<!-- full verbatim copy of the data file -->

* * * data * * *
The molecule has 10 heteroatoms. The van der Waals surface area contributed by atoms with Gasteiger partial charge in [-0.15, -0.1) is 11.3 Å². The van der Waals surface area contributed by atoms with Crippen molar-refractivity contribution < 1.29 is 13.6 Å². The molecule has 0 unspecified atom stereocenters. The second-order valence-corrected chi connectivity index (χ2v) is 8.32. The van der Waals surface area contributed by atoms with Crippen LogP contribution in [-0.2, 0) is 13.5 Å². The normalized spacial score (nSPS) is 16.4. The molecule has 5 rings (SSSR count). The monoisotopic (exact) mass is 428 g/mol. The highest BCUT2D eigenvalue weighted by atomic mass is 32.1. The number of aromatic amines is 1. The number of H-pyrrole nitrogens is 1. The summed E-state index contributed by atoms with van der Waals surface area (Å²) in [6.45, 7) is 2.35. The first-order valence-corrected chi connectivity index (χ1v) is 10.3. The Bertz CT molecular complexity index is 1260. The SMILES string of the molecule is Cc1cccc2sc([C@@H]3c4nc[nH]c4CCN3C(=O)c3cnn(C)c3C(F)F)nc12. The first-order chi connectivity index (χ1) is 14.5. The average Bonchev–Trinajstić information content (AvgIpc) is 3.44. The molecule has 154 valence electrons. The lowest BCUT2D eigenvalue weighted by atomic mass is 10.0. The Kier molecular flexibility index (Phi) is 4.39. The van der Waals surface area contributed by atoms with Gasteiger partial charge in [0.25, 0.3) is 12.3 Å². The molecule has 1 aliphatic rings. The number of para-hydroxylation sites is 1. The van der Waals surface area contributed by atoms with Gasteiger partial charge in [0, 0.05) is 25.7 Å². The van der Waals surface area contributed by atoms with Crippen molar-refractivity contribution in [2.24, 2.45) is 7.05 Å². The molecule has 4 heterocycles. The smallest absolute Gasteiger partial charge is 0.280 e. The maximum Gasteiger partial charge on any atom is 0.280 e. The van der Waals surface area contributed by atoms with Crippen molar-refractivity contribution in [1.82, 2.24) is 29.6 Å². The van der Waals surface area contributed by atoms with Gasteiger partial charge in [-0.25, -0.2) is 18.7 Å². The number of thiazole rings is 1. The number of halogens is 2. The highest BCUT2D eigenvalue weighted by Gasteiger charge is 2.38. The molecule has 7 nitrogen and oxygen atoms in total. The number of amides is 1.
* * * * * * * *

The molecule has 10 heteroatoms. The van der Waals surface area contributed by atoms with Gasteiger partial charge in [-0.15, -0.1) is 11.3 Å². The van der Waals surface area contributed by atoms with Crippen molar-refractivity contribution < 1.29 is 13.6 Å². The molecule has 0 unspecified atom stereocenters. The second-order valence-corrected chi connectivity index (χ2v) is 8.32. The van der Waals surface area contributed by atoms with Crippen LogP contribution in [-0.2, 0) is 13.5 Å². The normalized spacial score (nSPS) is 16.4. The molecule has 5 rings (SSSR count). The monoisotopic (exact) mass is 428 g/mol. The highest BCUT2D eigenvalue weighted by atomic mass is 32.1. The number of aromatic amines is 1. The number of H-pyrrole nitrogens is 1. The summed E-state index contributed by atoms with van der Waals surface area (Å²) in [6.45, 7) is 2.35. The first-order valence-corrected chi connectivity index (χ1v) is 10.3. The Bertz CT molecular complexity index is 1260. The SMILES string of the molecule is Cc1cccc2sc([C@@H]3c4nc[nH]c4CCN3C(=O)c3cnn(C)c3C(F)F)nc12. The first-order chi connectivity index (χ1) is 14.5. The average Bonchev–Trinajstić information content (AvgIpc) is 3.44. The molecule has 154 valence electrons. The lowest BCUT2D eigenvalue weighted by atomic mass is 10.0. The Kier molecular flexibility index (Phi) is 4.39. The van der Waals surface area contributed by atoms with Gasteiger partial charge in [0.25, 0.3) is 12.3 Å². The molecule has 1 aliphatic rings. The number of para-hydroxylation sites is 1. The van der Waals surface area contributed by atoms with Gasteiger partial charge in [0, 0.05) is 25.7 Å². The van der Waals surface area contributed by atoms with Crippen molar-refractivity contribution in [2.24, 2.45) is 7.05 Å². The molecule has 4 heterocycles. The smallest absolute Gasteiger partial charge is 0.280 e. The maximum Gasteiger partial charge on any atom is 0.280 e. The van der Waals surface area contributed by atoms with Crippen molar-refractivity contribution in [1.82, 2.24) is 29.6 Å². The van der Waals surface area contributed by atoms with Gasteiger partial charge in [-0.25, -0.2) is 18.7 Å². The number of thiazole rings is 1. The number of halogens is 2. The highest BCUT2D eigenvalue weighted by Gasteiger charge is 2.38. The molecule has 7 nitrogen and oxygen atoms in total. The number of amides is 1.